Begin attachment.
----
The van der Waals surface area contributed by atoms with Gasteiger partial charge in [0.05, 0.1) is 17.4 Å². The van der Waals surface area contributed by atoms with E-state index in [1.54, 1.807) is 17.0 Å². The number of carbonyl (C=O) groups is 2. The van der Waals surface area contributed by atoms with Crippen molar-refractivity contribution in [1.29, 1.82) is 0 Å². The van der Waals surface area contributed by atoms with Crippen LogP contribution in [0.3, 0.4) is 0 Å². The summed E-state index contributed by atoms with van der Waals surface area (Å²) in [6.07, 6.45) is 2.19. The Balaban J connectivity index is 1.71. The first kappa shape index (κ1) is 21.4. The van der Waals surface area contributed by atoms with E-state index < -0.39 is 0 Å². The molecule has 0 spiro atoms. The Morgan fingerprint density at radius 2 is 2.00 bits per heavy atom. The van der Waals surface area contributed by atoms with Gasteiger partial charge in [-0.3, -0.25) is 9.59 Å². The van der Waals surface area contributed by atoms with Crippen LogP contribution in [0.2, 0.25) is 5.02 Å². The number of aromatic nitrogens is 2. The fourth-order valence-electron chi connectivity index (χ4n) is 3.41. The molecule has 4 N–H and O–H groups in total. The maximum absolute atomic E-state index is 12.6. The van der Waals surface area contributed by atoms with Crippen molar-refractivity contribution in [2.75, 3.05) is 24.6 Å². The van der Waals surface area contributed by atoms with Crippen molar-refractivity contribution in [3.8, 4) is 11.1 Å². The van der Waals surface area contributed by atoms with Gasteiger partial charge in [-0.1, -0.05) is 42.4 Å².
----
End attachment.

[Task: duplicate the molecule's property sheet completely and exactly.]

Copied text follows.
The van der Waals surface area contributed by atoms with Gasteiger partial charge in [0.05, 0.1) is 17.4 Å². The van der Waals surface area contributed by atoms with E-state index in [1.54, 1.807) is 17.0 Å². The number of carbonyl (C=O) groups is 2. The van der Waals surface area contributed by atoms with Crippen molar-refractivity contribution in [1.29, 1.82) is 0 Å². The van der Waals surface area contributed by atoms with Crippen LogP contribution in [0.3, 0.4) is 0 Å². The summed E-state index contributed by atoms with van der Waals surface area (Å²) in [6.07, 6.45) is 2.19. The Balaban J connectivity index is 1.71. The first kappa shape index (κ1) is 21.4. The van der Waals surface area contributed by atoms with E-state index < -0.39 is 0 Å². The molecule has 0 spiro atoms. The Morgan fingerprint density at radius 2 is 2.00 bits per heavy atom. The van der Waals surface area contributed by atoms with Gasteiger partial charge in [-0.3, -0.25) is 9.59 Å². The van der Waals surface area contributed by atoms with Crippen LogP contribution in [0.2, 0.25) is 5.02 Å². The number of aromatic nitrogens is 2. The fourth-order valence-electron chi connectivity index (χ4n) is 3.41. The molecule has 4 N–H and O–H groups in total. The maximum absolute atomic E-state index is 12.6. The van der Waals surface area contributed by atoms with Crippen molar-refractivity contribution in [2.75, 3.05) is 24.6 Å². The van der Waals surface area contributed by atoms with Crippen molar-refractivity contribution in [3.8, 4) is 11.1 Å². The van der Waals surface area contributed by atoms with Gasteiger partial charge in [-0.1, -0.05) is 42.4 Å².